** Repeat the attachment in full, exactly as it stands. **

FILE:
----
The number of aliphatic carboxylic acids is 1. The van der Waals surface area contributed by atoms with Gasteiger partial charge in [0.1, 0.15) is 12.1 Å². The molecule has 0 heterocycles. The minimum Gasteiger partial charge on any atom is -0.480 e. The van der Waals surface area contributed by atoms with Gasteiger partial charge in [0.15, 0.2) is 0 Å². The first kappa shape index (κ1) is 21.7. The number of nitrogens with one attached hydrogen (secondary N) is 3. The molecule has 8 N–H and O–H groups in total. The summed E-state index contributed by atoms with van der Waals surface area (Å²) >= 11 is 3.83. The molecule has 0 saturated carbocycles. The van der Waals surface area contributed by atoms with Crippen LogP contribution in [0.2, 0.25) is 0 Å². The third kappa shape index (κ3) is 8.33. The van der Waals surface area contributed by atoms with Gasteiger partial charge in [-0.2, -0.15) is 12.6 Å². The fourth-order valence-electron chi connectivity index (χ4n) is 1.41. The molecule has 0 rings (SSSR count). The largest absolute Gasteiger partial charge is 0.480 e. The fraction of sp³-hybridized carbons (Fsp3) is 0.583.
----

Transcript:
The number of aliphatic carboxylic acids is 1. The van der Waals surface area contributed by atoms with Gasteiger partial charge in [0.1, 0.15) is 12.1 Å². The molecule has 0 heterocycles. The minimum Gasteiger partial charge on any atom is -0.480 e. The van der Waals surface area contributed by atoms with Gasteiger partial charge in [0.15, 0.2) is 0 Å². The first kappa shape index (κ1) is 21.7. The number of nitrogens with one attached hydrogen (secondary N) is 3. The molecule has 8 N–H and O–H groups in total. The summed E-state index contributed by atoms with van der Waals surface area (Å²) >= 11 is 3.83. The molecule has 0 saturated carbocycles. The van der Waals surface area contributed by atoms with Crippen LogP contribution in [0.2, 0.25) is 0 Å². The third kappa shape index (κ3) is 8.33. The van der Waals surface area contributed by atoms with Gasteiger partial charge in [-0.2, -0.15) is 12.6 Å². The fourth-order valence-electron chi connectivity index (χ4n) is 1.41. The molecule has 0 rings (SSSR count). The largest absolute Gasteiger partial charge is 0.480 e. The fraction of sp³-hybridized carbons (Fsp3) is 0.583.